Labor Dept. appeals judge’s nationwide ban on overtime pay eligibility expansion

WASHINGTON—Fighting to keep one of the Obama administration’s top pro-worker initiatives alive, the Labor Department announced on Dec. 1 that it would appeal a rural Texas federal judge’s ban on DOL’s expansion of worker eligibility for overtime pay.

But DOL’s appeal, to the 5th U.S. Circuit Court of Appeals in New Orleans – an appellate panel stacked, like the Texas federal courts, with GOP-named right wing judges – faces a race against the clock.

Unless that appeals court hears the case before the Republican Trump administration takes office, that administration’s Labor Department may decide to drop it.

Doing so would strip between 4.2 million and 12.5 million workers nationwide of eligibility for a raise, via overtime pay, they otherwise would have been in line for. The rule had been scheduled to take effect on Dec. 1. The judge’s ban stalled the rule.

DOL’s overtime pay rule more than doubled the salary above which a worker was ineligible for overtime, from the Bush-era $23,665 to $47,476.

More importantly, DOL redefined the group of exempt “executive, administrative and professional” (EAP) workers who couldn’t get overtime, regardless of their pay level. Bush had expanded it so much that even newspaper editorial assistants couldn’t get overtime pay.

Accepting the arguments of business lobbies, U.S. District Judge Amos Mazzant said, in so many words, that DOL overstepped its authority. DOL said it will particularly challenge that part of his ruling, which he extended nationwide. Texas, Nevada, other GOP-run states and the lobbies had sued in Mazzant’s court in Sherman, Texas, to stop the overtime rule.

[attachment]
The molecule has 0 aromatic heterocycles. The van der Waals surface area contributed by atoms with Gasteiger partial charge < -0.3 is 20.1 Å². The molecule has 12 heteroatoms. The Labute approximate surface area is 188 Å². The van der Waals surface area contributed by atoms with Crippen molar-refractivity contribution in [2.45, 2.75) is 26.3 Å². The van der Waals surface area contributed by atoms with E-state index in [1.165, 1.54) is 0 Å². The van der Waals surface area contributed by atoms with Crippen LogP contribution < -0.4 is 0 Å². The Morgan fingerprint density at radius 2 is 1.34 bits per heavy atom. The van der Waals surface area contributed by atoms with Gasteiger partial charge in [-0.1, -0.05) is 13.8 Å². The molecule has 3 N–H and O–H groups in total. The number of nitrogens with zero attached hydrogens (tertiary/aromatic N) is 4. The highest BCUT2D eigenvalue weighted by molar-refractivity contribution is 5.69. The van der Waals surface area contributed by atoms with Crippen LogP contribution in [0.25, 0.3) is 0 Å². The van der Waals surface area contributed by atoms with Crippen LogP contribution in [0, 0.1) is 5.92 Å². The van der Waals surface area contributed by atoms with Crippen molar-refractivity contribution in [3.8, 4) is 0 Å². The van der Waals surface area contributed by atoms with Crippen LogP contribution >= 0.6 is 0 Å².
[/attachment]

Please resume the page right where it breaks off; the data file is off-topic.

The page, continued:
“The department strongly disagrees with the decision by the court,” DOL said in announcing the appeal. The department’s Overtime Final Rule is the result of a comprehensive, inclusive rule-making process, and we remain confident in the legality of all aspects of the rule.

“The rule updated the standard salary level and provided a method to keep” it current to help better carry out “Congress’s intent to exempt bona fide white collar workers from overtime protections. The department always recognized the salary level test works in tandem with the duties tests to identify bona fide EAP employees” and ban them from overtime, DOL added.

The AFL-CIO has had no comment on Mazzant’s Nov. 22 ruling or the appeal. But Service Employees President Mary Kay Henry said after the ruling that “working families have had the rug pulled out from under them right as we go into the holiday season.” She noted that dumping the expanded overtime pay rule would particularly hurt young workers, working women and minorities.” Added Christine Owens of the National Employment Law Project: “The business trade associations and Republican-led states” that sued in Texas “will not ultimately prevail in their attempt to take away a long-overdue pay raise for America’s workers.”

Source: PAI